Alice Pearl Halladay Lawton
Written By: Lori Rienhardt
March 17, 2023
My Mom’s name was Alice Pearl Halladay Lawton. She was born May 1 1906 on Arsenal Street in Watertown Ny. She was one of seven kids, although an older brother, Roy, died at age 4 so she only knew five siblings. They were Elsie May, Grace Lulabelle, Jay Payne, Ray Burton and Rose Dale. She had Auburn hair as a girl.
After she got out of school (eighth grade which was common back then) she worked as a nanny on Long Island and once in a while would reminisce about swimming in the ocean. She married Lloyd at age 19. After two miscarriages, they had 13 children. Her youngest sister, Rose, spent a lot of time at her house. Rose never had children of her own and became a favorite of our family. Shortly after Mom and Dad were married, they were staying at my grandparent’s house. Rose, who was about 11 at the time, went running into their room and flopped stomach first onto their bed. The bed gave a creak and a groan and went crashing to the floor. They didn’t want to get Rose in trouble so they didn’t tell on her, but they took a heck of a lot of teasing about being newlyweds and breaking the bed!
Around the early 30’s the family lived right next to Fort Drum. The soldiers would come and drink fresh water from their well and eventually the army had to put a guard on the well or the family would have run out of water. Mom baked donuts and sold them to the soldiers. She liked to tell how one day she had three generals in her kitchen sitting around the table eating donuts.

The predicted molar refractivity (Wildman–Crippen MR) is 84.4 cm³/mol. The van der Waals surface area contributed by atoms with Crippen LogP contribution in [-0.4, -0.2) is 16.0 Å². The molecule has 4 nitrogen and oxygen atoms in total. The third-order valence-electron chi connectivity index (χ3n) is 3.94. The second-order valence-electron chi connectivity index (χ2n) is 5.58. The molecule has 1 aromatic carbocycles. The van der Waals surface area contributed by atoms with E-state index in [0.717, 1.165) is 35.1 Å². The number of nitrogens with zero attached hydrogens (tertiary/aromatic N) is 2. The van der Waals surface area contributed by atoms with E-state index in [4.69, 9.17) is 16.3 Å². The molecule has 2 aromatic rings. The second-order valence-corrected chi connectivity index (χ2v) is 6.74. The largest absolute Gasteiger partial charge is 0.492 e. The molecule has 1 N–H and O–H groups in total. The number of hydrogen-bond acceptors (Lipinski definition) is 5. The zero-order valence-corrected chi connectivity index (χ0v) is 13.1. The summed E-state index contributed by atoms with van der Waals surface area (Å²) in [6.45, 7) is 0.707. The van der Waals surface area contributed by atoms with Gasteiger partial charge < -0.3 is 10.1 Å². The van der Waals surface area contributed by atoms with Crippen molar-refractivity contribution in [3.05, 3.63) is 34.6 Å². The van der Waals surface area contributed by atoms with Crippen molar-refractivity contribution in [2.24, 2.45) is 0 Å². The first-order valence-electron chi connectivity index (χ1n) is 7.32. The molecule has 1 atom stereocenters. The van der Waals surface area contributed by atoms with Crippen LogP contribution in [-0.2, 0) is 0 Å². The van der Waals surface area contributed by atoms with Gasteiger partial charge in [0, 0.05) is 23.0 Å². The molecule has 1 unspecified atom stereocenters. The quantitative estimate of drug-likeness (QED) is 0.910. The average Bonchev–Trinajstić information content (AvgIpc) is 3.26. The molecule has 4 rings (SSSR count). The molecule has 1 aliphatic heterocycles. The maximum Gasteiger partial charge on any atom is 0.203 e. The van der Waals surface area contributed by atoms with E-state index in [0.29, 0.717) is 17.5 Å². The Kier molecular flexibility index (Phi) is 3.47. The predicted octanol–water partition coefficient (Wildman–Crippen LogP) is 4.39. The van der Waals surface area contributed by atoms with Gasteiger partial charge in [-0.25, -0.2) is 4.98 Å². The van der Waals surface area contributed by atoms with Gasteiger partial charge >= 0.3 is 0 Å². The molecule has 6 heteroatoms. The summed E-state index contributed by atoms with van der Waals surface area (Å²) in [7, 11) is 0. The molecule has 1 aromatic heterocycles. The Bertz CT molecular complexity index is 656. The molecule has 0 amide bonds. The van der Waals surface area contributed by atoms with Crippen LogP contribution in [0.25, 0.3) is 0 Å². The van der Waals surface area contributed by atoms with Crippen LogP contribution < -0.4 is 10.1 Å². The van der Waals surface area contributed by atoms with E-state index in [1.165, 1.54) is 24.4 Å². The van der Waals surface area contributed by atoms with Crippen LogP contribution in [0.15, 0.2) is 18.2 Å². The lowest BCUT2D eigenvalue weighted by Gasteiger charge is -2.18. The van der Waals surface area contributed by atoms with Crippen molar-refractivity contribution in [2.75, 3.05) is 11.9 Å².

Eventually the family moved to Ogdensburg so Dad could find work. The y lived in a house on Route 68 near the airport which was said to be haunted and she was told the rocking chair would rock with no one there. Mom said that was okay with her – she would put the baby in it and let it rock to free her up to do something else. But she never saw anything strange while she lived there.
Mom always wore house dresses and aprons. I never saw her with pants on while Dad was alive, except once in a while when she would don a pair of Dad’s overalls to unload hay. Shortly after Dad passed away Mom was given a pair of slacks by my sister, Jane. From that day on, I never saw Mom in a dress again.
Mom loved to sing and sang all the time as she was working around the house. She had a soprano voice and could hit some really high notes. Her favorite song was Mockingbird Hill and she loved to sing the old hymns such as Little Brown Church and The Old Rugged cross. Mom never learned to drive. Mom loved working in her garden. It was one of her escapes away from the kids.
There was also a trailer in our yard that my grandmother lived in. Mom kept it even after my grandmother passed away and would go out there when she wanted peace and quiet.
My Aunt Clara (Dad’s sister) ran a campground at Yellow Lake. My Aunt Rose and Uncle John kept a camper there all summer, as did my brother Lawrence and his wife Pat. Mom liked to visit them so one summer she rented a camper there for two weeks. She enjoyed it so much she rented the trailer for the next few summers and really enjoyed her time there.
At 81 Mom was in good health. She had a little arthritis and very light diabetes. In March she became ill and thought she had the flu and refused to go to the doctor. After several days she became very ill and was taken to hospital by ambulance. It was discovered her appendix had burst. The doctors operated and did what they could but six weeks later Mom gave up the battle shortly after her 82nd birthday, on May 4th, 1988.